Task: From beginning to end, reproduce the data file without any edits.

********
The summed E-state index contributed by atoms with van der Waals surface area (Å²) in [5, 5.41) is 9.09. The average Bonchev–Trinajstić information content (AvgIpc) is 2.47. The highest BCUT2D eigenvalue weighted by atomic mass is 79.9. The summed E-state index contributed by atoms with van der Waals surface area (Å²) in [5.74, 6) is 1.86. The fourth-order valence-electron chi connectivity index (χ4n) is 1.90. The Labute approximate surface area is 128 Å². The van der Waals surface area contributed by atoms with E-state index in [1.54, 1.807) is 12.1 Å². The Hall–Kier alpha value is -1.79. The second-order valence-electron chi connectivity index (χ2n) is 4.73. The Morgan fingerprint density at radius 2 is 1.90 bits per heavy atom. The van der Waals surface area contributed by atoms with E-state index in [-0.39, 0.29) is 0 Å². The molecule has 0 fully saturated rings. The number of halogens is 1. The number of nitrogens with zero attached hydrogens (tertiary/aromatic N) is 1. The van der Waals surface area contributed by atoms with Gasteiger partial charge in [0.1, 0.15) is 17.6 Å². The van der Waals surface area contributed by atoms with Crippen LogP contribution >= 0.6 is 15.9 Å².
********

The summed E-state index contributed by atoms with van der Waals surface area (Å²) in [5, 5.41) is 9.09. The average Bonchev–Trinajstić information content (AvgIpc) is 2.47. The highest BCUT2D eigenvalue weighted by atomic mass is 79.9. The summed E-state index contributed by atoms with van der Waals surface area (Å²) in [5.74, 6) is 1.86. The fourth-order valence-electron chi connectivity index (χ4n) is 1.90. The Labute approximate surface area is 128 Å². The van der Waals surface area contributed by atoms with E-state index in [1.54, 1.807) is 12.1 Å². The Hall–Kier alpha value is -1.79. The second-order valence-electron chi connectivity index (χ2n) is 4.73. The Morgan fingerprint density at radius 2 is 1.90 bits per heavy atom. The van der Waals surface area contributed by atoms with E-state index in [-0.39, 0.29) is 0 Å². The molecule has 0 fully saturated rings. The number of halogens is 1. The number of nitrogens with zero attached hydrogens (tertiary/aromatic N) is 1. The van der Waals surface area contributed by atoms with Gasteiger partial charge in [0.1, 0.15) is 17.6 Å². The van der Waals surface area contributed by atoms with Crippen LogP contribution >= 0.6 is 15.9 Å².